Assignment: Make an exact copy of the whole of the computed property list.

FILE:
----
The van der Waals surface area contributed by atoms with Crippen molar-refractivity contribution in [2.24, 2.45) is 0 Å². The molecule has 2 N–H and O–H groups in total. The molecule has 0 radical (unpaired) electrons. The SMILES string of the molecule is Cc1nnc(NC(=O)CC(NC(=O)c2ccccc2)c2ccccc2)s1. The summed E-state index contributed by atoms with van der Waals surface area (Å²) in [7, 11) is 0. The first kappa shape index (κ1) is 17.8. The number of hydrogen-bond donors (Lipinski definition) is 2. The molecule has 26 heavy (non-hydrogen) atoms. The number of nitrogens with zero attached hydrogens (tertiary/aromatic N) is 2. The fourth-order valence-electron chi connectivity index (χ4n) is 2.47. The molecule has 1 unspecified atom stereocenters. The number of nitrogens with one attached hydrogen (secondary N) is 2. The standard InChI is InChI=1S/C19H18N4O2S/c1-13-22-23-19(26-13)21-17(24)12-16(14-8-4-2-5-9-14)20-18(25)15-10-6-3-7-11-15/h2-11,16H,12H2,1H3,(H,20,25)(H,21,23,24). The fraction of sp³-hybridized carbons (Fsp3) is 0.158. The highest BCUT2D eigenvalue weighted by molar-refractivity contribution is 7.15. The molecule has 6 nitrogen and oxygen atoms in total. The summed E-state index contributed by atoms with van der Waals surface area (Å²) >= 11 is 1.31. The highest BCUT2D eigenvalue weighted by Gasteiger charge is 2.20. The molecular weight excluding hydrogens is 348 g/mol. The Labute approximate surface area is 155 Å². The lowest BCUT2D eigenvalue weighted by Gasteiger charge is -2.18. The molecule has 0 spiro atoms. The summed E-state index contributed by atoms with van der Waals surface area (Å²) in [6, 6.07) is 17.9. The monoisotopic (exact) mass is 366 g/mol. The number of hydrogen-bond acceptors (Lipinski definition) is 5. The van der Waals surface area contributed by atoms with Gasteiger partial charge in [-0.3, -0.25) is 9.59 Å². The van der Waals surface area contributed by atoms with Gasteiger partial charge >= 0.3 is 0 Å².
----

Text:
The van der Waals surface area contributed by atoms with Crippen molar-refractivity contribution in [2.24, 2.45) is 0 Å². The molecule has 2 N–H and O–H groups in total. The molecule has 0 radical (unpaired) electrons. The SMILES string of the molecule is Cc1nnc(NC(=O)CC(NC(=O)c2ccccc2)c2ccccc2)s1. The summed E-state index contributed by atoms with van der Waals surface area (Å²) in [7, 11) is 0. The first kappa shape index (κ1) is 17.8. The number of hydrogen-bond donors (Lipinski definition) is 2. The molecule has 26 heavy (non-hydrogen) atoms. The number of nitrogens with zero attached hydrogens (tertiary/aromatic N) is 2. The fourth-order valence-electron chi connectivity index (χ4n) is 2.47. The molecule has 1 unspecified atom stereocenters. The number of nitrogens with one attached hydrogen (secondary N) is 2. The standard InChI is InChI=1S/C19H18N4O2S/c1-13-22-23-19(26-13)21-17(24)12-16(14-8-4-2-5-9-14)20-18(25)15-10-6-3-7-11-15/h2-11,16H,12H2,1H3,(H,20,25)(H,21,23,24). The fraction of sp³-hybridized carbons (Fsp3) is 0.158. The highest BCUT2D eigenvalue weighted by molar-refractivity contribution is 7.15. The molecule has 6 nitrogen and oxygen atoms in total. The summed E-state index contributed by atoms with van der Waals surface area (Å²) >= 11 is 1.31. The highest BCUT2D eigenvalue weighted by Gasteiger charge is 2.20. The molecular weight excluding hydrogens is 348 g/mol. The Labute approximate surface area is 155 Å². The lowest BCUT2D eigenvalue weighted by Gasteiger charge is -2.18. The molecule has 0 spiro atoms. The summed E-state index contributed by atoms with van der Waals surface area (Å²) in [6, 6.07) is 17.9. The monoisotopic (exact) mass is 366 g/mol. The number of hydrogen-bond acceptors (Lipinski definition) is 5. The van der Waals surface area contributed by atoms with Gasteiger partial charge in [-0.3, -0.25) is 9.59 Å². The van der Waals surface area contributed by atoms with Gasteiger partial charge >= 0.3 is 0 Å².